4. For showing me Ewan McGregor can act and is not just a light saber wielding dummy.
  5. IF I could give more than 10 on 10, this is one of the movies that would get it. LOVED IT!

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Today’s BAD Recommendation

BOOK: CLOUD ATLAS by DAVID MITCHELL

GoodReads link: Cloud Atlas

GoodReads General Rating: 4.20/5

My GoodReads Rating: 5/5

Genre: Multi-genre, Novel

 

Cloud Atlas – Another “Big” pick for you!

Plot:

Cloud Atlas is made up of half-a-dozen disparate but artfully interwoven narratives that propel the reader forwards through time and genre, from the distant nineteenth to the not-so-far-off twenty-second century, from giddy picaresque to cool thriller to chilling sci-fi.

Cloud Atlas tells six different narratives, told in parts and out of order at times, constructing a novel with their intersections and coincidences. Each story is at first partially told. It begins with an American notary’s journals during a South Seas voyage, This follows with a story in 1931 of an English cad working as an amanuensis for a blind, syphilitic composer. It jumps to reporter in the 1970s investigating a cover up at a nuclear reactor, then a futuristic fast food robot struggling to achieve sentience, and finally a Hawaiian ruminating on a post-apocalyptic life. Then the unfinished stories are completed in backwards order. David Mitchell’s novel explores the intersection of history and humanity as they echo through time.

David Mitchell’s new novel, “Cloud Atlas,” is a remarkable achievement, a frightening, beautiful, funny, wildly inventive, elaborately conceived tour de force. It places us not in one intensely imagined world but six: six different time periods, milieus, vocabularies and literary styles. Each of these tales more than earns its keep. Collectively, they constitute a work of art. There’s a motorcycle stuntman quality to Mitchell.


Reviews:


“It is a devious writer indeed who writes in such a way that the critic who finds himself unresponsive to the writer’s vision feels like a philistine. So let it be said that Mitchell is, clearly, a genius. He writes as though at the helm of some perpetual dream machine, can evidently do anything, and his ambition is written in magma across this novel’s every page.”  — New York Times


“To write a novel that resembles no other is a task that few writers ever feel prepared to essay. David Mitchell has written such a novel — or almost has. It its need to render every kind of human experience, ”Cloud Atlas” finds itself staring into the reflective waters of Joyce’s ”Ulysses.””– Tom Bissel


“David Mitchell’s new novel, “Cloud Atlas,” is a remarkable achievement, a frightening, beautiful, funny, wildly inventive, elaborately conceived tour de force. It places us not in one intensely imagined world but six: six different time periods, milieus, vocabularies and literary styles. Each of these tales more than earns its keep. Collectively, they constitute a work of art. There’s a motorcycle stuntman quality to Mitchell.” — SFGate.com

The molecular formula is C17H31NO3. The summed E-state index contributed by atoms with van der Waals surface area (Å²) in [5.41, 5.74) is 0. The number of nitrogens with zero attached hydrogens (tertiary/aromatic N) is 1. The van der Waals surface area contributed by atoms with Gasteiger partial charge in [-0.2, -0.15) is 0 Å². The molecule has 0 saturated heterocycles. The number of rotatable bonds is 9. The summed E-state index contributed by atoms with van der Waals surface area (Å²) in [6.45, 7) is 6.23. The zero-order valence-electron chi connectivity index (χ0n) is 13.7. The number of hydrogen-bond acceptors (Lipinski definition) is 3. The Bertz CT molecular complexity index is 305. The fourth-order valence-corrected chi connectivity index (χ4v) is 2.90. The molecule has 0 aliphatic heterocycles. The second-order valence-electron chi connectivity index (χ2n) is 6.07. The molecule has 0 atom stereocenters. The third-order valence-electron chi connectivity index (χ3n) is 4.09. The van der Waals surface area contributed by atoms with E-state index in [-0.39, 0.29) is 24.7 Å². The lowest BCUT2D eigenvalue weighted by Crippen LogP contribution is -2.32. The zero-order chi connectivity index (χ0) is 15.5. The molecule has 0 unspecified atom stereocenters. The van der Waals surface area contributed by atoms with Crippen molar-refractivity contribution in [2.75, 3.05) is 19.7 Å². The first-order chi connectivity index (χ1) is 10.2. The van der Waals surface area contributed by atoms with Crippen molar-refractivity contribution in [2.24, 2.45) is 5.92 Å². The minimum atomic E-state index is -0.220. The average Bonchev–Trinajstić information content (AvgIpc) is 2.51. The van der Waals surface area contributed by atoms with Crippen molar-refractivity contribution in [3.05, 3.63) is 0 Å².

Was shortlisted for Booker Prize, Hugo and Nebula Awards


Why You should Read it:

  1. The six stories. Each of them are worthy of standing by themselves and are written in different style, theme, encompasses a different genre and is an experiment in literature. But they are brilliant little gems nevertheless.
  2. Reading Cloud Atlas is like doing a jigsaw puzzle: bits and pieces, fragments, clues coming together to create a surprising whole when completed. The trick is to scrutinize each puzzle piece and yet not lose track of the big picture.

Why I loved it:

  1. The intriguing Matryoshka doll structure of the book and the fact that it tells an honest straight story and doesn’t get lost in being too clever
  2. The hidden homages to Melville, Huxley etc that made me feel very clever and literary whenever I detected them.
  3. Robert Frobisher reminded me too much of myself, not sure if that is good or bad…
  4. One good story in a novel is very difficult to achieve… Six really good stories? That is something.
  5. I just love clever stuff like this. Forgive me.

Should you read Cloud Atlas? If you appreciate literary fiction, then this is a novel you should read at least once. Maybe more. It will challenge you, intimidate you, frustrate you, and dare you to think about the important questions it raises. It may not, however, grab you and pull you along with its storylines. That doesn’t necessarily detract from its importance or its brilliance. David Mitchell may be more intelligent than the rest of us, and he has some interesting and important ideas he wants to explore with his readers. Read Cloud Atlas.


That is it for today folks! See you tomorrow! Hope you enjoy the picks!


PS. For readers from inside campus, a small bonus package is provided! The movie and the book can be lent from me personally from my username at DC++, please understand that I am only lending you the copy and you are advised to delete the copy of the movie/book after usage. The details will be updated along with the posts.

Disclaimer: This blog does not support the propagation of pirated material in any way and the books and movies are to be lent on a personal basis only. [ Just in case 🙂 ]

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Posted by on February 17, 2011 in Books, Movie Discussions, Movies